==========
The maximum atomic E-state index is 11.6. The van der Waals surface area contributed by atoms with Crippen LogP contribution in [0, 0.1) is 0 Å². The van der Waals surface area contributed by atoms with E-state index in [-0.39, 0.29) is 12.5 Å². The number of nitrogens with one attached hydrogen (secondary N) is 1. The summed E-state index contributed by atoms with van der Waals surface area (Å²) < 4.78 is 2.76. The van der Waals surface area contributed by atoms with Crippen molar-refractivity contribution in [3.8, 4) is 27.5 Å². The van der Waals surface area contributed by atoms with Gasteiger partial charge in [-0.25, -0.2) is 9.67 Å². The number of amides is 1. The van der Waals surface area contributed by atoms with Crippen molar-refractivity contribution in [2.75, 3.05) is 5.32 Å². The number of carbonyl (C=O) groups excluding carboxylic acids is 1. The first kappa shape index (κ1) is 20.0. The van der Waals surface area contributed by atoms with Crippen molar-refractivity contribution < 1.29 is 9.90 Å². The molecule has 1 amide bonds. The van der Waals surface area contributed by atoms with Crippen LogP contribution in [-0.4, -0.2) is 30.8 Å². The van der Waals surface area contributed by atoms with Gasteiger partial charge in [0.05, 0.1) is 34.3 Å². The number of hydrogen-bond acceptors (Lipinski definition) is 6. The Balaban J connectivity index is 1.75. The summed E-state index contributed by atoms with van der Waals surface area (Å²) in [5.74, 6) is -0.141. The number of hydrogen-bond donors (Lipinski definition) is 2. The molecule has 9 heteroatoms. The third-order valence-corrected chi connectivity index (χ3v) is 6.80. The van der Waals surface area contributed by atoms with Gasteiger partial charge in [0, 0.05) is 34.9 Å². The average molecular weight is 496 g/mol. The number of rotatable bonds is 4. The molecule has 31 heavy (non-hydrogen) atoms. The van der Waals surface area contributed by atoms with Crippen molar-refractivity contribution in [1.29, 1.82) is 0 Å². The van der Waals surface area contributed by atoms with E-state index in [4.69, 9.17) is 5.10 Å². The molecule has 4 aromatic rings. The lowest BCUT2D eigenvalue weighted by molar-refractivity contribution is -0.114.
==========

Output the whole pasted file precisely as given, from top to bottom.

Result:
The maximum atomic E-state index is 11.6. The van der Waals surface area contributed by atoms with Crippen LogP contribution in [0, 0.1) is 0 Å². The van der Waals surface area contributed by atoms with E-state index in [-0.39, 0.29) is 12.5 Å². The number of nitrogens with one attached hydrogen (secondary N) is 1. The summed E-state index contributed by atoms with van der Waals surface area (Å²) < 4.78 is 2.76. The van der Waals surface area contributed by atoms with Crippen molar-refractivity contribution in [3.8, 4) is 27.5 Å². The van der Waals surface area contributed by atoms with Gasteiger partial charge in [-0.25, -0.2) is 9.67 Å². The number of amides is 1. The van der Waals surface area contributed by atoms with Crippen molar-refractivity contribution in [2.75, 3.05) is 5.32 Å². The number of carbonyl (C=O) groups excluding carboxylic acids is 1. The first kappa shape index (κ1) is 20.0. The van der Waals surface area contributed by atoms with Crippen molar-refractivity contribution < 1.29 is 9.90 Å². The molecule has 1 amide bonds. The van der Waals surface area contributed by atoms with Crippen LogP contribution in [-0.4, -0.2) is 30.8 Å². The van der Waals surface area contributed by atoms with Gasteiger partial charge in [0.05, 0.1) is 34.3 Å². The number of hydrogen-bond acceptors (Lipinski definition) is 6. The Balaban J connectivity index is 1.75. The summed E-state index contributed by atoms with van der Waals surface area (Å²) in [5.74, 6) is -0.141. The number of hydrogen-bond donors (Lipinski definition) is 2. The molecule has 9 heteroatoms. The third-order valence-corrected chi connectivity index (χ3v) is 6.80. The van der Waals surface area contributed by atoms with Gasteiger partial charge in [0, 0.05) is 34.9 Å². The average molecular weight is 496 g/mol. The number of rotatable bonds is 4. The molecule has 31 heavy (non-hydrogen) atoms. The van der Waals surface area contributed by atoms with Crippen molar-refractivity contribution in [1.29, 1.82) is 0 Å². The van der Waals surface area contributed by atoms with E-state index in [4.69, 9.17) is 5.10 Å². The molecule has 4 aromatic rings. The lowest BCUT2D eigenvalue weighted by molar-refractivity contribution is -0.114.